Classic Metal Class – Episode 1


This video is an excellent meditation on classic heavy metal and it is well worth your time.

Like any serious course of study, it comes with significant homework: namely, this truly excellent discography, compiled by Gregory B. Sadler, Ph.D:

Black Sabbath
• Black Sabbath (1970)
• Paranoid (1970)
• Master of Reality (1971)
• Vol. 4 (1972)
• Sabbath Bloody Sabbath (1973)

Deep Purple
• Deep Purple in Rock (1970)
• Fireball (1971)
• Machine Head (1972)
• Who Do We Think We Are (1973)
• Burn (1974)
• Stormbringer (1974)

Led Zeppelin
• Led Zeppelin II (1969)
• Led Zeppelin III (1970)
• Led Zeppelin IV (1971)
• Houses of the Holy (1973)

• UFO 1 (1970)
• UFO 2: Flying (1971)
• Phenomenon (1974)

Uriah Heep
• Very ‘Eavy …Very ‘Umble (1970)
• Salisbury (1971)
• Look at Yourself (1971)
• Demons and Wizards (1972)
• The Magician’s Birthday (1972)
• Sweet Freedom (1973)
• Wonderworld (1974)

• Budgie (1971)
• Squawk (1972)
• Never Turn Your Back on a Friend (1973)
• In for the Kill! (1974)

Judas Priest
• Rocka Rolla (1974)

• Lonesome Crow (1972)
• Fly to the Rainbow (1974)

Flower Travellin Band
• Satori (1971)
• Made in Japan (1972)
• Make Up (1973)

Sir Lord Baltimore
• Kingdom Come (1970)
• Sir Lord Baltimore (1971)

• Bang (1972)
• Mother/Bow to the King (1972)
• Music (1973)

Alice Cooper
• School’s Out (1972)
• Billion Dollar Babies (1973)
• Muscle of Love (1973)

Blue Oyster Cult
• Blue Öyster Cult (1972)
• Tyranny and Mutation (1973)
• Secret Treaties (1974)

• Granicus (1973)

• Montrose (1973)
• Paper Money (1974)

Amboy Dukes (with Ted Nugent)
• Call of the Wild (recorded 1973)
• Tooth, Fang, and Claw (1974)

• Aerosmith (1973)
• Get Your Wings (1974)

• KISS (1974)

• Rush (1974)

• First Daze Here (2001 release of 70s material)

Now, go do your homework! (Thus spake Progarchy.)

After you watch the above video, here’s a summary of the first lesson (also compiled by Gregory B. Sadler, Ph.D):

1970 – A Seminal Year For Heavy Metal

February 1970
Black Sabbath release Black Sabbath

June 1970
Deep Purple release Deep Purple In Rock
Uriah Heep release Very ‘Eavy Very ‘Umble

September 1970
Black Sabbath release Paranoid

October 1970
Led Zeppelin release Led Zeppelin III
UFO release UFO 1

September 1970
Sir Lord Baltimore release Kingdom Come

Other important developments and processes:

  • Jimi Hendrix dies, and Jimi Hendrix experience dissolves.
  • Budgie, Iron Claw, Thin Lizzy, Judas Priest, Blue Oyster Cult, Flower Travellin’ Band, Scorpions, Alice Cooper, Amboy Dukes are all playing and producing music, some of which is heavy metal.
  • Aerosmith, Necromandus, and Bang formed.

If you want to write a midterm exam, Progarchy invites you to reflect and then answer these two difficult questions:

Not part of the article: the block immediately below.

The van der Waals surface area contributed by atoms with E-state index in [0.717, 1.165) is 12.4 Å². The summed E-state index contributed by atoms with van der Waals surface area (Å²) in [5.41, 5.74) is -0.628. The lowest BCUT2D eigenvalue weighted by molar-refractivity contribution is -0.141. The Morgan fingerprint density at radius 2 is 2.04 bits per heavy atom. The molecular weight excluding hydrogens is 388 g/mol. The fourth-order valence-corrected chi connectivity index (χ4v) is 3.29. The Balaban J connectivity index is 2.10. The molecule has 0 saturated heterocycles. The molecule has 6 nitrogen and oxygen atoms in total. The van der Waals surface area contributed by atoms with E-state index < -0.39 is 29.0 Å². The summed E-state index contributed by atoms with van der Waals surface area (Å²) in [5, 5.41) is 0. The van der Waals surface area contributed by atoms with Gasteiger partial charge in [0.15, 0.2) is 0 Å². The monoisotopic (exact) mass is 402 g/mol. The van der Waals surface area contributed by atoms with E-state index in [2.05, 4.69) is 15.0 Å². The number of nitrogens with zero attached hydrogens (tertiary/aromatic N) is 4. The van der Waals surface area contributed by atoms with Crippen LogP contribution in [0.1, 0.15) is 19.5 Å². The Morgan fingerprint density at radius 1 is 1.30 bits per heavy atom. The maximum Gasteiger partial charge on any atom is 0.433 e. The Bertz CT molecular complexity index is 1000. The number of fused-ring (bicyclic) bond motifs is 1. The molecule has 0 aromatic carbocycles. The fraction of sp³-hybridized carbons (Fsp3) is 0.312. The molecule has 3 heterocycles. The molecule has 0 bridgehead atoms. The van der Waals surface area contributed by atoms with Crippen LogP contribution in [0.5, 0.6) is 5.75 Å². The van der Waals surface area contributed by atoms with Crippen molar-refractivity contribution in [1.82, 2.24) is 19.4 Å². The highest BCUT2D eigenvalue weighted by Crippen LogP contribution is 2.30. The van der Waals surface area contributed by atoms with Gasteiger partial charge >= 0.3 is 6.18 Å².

1. What is the definition of heavy metal?
  2. Where is the origin of heavy metal to be found?

On the latter question, Progarchy recommends that you also read the excellent essay over at Angry Metal Guy about the first Black Sabbath album, which begins thus:

Black Sabbath‘s eponymous 1970 debut might well be the ultimate Yer Metal is Olde entry. Besides being unquestionably metal, it’s also as Olde as Yer Metal can possibly get. Because, despite what a small minority of Coven and/or Blue Cheer fans might say, the release of Black Sabbath marks the birth of heavy metal itself as both a sound and a fully-formed aesthetic. (Some argue High Tide‘s 1969 debut, Sea Shanties is the actual birth of metal, and there is a wicked guitar tone on that album.) Infamously recorded in a single day, the album is more or less a live performance by a young band that was just starting to discover its own power.

If you doubt this album’s influence, just take a listen to the opening title track. That initial three-note riff — you’re hearing it in your head right now — informed everything that would follow, from Judas Priest to Metallica to the entire “doom” subgenre. Vocalist John “Ozzy” Osbourne then enters with an anguished vocal counterpoint, which completely separates this track from any blues or jazz that preceded it. The faster section of this song could be considered a precursor to NWoBHM and eventually thrash metal, although Sabbath would pioneer that more thoroughly with songs like “Symptom Of The Universe” later on. I don’t even need to mention that the song literally mentions Satan by name, decades before black metal bands were casually name-checking the big red guy.

The rest of the album, while not quite as terrifying, is still a fascinating listen. …

And here’s a link to the book discussed in the video above that approaches the subject with academic rigor:

Rock on, children of the grave!


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